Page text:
As Indian Railways subsidiary RailTel launches a tender for trackside to train connection services, BWCS spoke to Ashutosh Vasant, director of RailTel and the man in charge of its Wi-Fi project.

Mr Vasant will be one of the keynote speakers at this year’s Wi-Fi on Trains Conference.

“The tender documents are now live,” Mr Vasant told us. Eschewing the now creaking trackside comms GSM-R system, which has been slowly rolled out across Europe, RailTel, has opted to follow countries like South Korea and leap straight into LTE-R.

This week the company published the tender material on its website for four phases of construction eventually covering 64,000km of track. The closing date for submissions is 20 April.

Once installed, Mr Vasant tells us, the LTE-R network will provide high-speed, on-board internet connectivity right across the vast, sprawling Indian Railways network. The trackside system will also enable on-train CCTV services and train and track condition monitoring services, as well as signalling services for train control.

According to Ashutosh, a 650km trial of the LTE-R services is currently underway along four separate stretches of track, each around 150km long. Based on the feedback from these trials, the company plans to float tenders for the entire network. Phase 1 will cover the ‘Golden Triangle’, which accounts for 75% to 80% of India Railways high-use and high revenue tracks, some 10,000km.

Previously RalTel and IR trialled satellite-delivered Wi-Fi services on Express trains between Delhi and Kolkata. However, according to Mr Vasant, these ran into cost and bandwidth issues, which forced RailTel to look elsewhere. The new LTE-R system will now form the bedrock of its network-wide on-board Wi-Fi services.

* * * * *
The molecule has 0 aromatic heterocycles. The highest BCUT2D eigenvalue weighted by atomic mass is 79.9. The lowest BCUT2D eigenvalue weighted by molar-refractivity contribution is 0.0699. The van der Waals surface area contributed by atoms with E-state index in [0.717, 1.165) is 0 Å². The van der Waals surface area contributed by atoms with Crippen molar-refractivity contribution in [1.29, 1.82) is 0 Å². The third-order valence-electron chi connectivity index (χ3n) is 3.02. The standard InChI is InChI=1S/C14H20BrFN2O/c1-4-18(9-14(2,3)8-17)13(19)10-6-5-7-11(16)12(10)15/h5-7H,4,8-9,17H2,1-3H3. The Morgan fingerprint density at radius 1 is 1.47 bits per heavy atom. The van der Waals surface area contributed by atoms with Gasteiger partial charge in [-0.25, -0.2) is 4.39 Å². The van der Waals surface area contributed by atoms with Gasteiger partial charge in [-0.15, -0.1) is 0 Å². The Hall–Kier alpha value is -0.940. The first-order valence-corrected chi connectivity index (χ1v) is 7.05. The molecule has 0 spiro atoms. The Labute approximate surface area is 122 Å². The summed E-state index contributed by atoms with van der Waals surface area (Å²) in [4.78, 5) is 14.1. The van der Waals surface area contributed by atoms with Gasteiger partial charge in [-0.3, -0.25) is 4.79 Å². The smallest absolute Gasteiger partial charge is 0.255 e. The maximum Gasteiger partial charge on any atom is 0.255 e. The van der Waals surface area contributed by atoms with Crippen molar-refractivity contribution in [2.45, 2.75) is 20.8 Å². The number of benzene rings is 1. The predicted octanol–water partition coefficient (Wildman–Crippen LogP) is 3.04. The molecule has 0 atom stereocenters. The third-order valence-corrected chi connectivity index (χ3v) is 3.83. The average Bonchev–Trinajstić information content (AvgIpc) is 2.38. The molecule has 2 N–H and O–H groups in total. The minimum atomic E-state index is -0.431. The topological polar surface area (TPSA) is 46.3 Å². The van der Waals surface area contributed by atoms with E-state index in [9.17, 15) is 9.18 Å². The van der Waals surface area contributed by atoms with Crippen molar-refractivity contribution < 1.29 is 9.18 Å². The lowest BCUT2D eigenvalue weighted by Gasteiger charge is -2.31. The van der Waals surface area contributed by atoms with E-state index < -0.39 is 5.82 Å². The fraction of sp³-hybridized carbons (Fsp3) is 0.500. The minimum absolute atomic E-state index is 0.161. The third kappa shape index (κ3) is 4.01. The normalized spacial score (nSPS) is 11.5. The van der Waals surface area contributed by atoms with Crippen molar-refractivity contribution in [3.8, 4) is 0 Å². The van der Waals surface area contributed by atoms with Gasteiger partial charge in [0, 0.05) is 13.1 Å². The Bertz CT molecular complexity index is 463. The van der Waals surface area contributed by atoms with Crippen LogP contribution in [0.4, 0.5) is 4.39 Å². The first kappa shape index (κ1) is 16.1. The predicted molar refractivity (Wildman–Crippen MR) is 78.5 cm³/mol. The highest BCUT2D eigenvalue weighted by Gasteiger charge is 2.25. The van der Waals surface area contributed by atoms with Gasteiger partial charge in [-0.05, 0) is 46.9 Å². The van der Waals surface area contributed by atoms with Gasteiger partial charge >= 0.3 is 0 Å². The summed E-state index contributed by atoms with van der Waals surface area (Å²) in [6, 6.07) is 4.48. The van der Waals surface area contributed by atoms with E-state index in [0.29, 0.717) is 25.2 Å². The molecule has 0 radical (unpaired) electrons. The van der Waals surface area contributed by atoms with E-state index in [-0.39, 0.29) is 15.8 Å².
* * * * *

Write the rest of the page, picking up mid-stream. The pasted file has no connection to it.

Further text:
Meanwhile, the company is pressing ahead with its hugely ambitious station Wi-Fi project, which it launched with technical partners Google and the Department of Telecoms in 2014. Since then, RailTel has developed one of the world’s largest public Wi-Fi networks with some 26 million users logging-in per month, downloading 9,431TB of aggregated data consumption.

Initially, the project covered 98 stations but has since been rolled out to a further 711. In addition, 809 rural stations are being covered. By the end of this month, there will be some 1,500 stations offering high-speed free Wi-Fi to travellers. Eventuall,y the project will cover 4,200 stations.

Ingeniously, RailTel, which, Ashutosh stresses is the only Indian government company to be consistently profitable and debt-free, is offering its high-speed Internet connections to businesses, schools and colleges close to the stations via their retail brand Railwire. The company gives customers the chance to plug into RailTel’s massive fibre-optic backbone.

In effect, the high-speed Wi-Fi connections at the stations, all branded to Railwire, act as a marketing tool for the wider network services. The passengers can gain high-speed access, at speeds of 30Mbps to 40Mbps on the platform for the first 30 minutes, the service then reverts to a differentiated system for the next 24 hours, still free. However, the idea is that users will emerge from the journeys impressed by the speed of Railwire’s connections.

The company offers free content for schools and colleges on its websites, as well as providing access to many of the Indian Government’s digital services for the sub-continent’s huge population. Passengers also connect to Railwire to download movies, songs and games and stream high-definition videos, as well as engaging with work. The backbone network to each station is 1Gbps.

Ashutosh Vasant is to be one of the keynote speakers at this year’s Wi-Fi on Trains Conference. The Conference will discuss on-board Wi-Fi, trackside networks and the growing market for passenger Wi-Fi services and on-board entertainment and will take place in London on the 4-5 June.

For more information on the conference, please fill out the enquiry form on this page.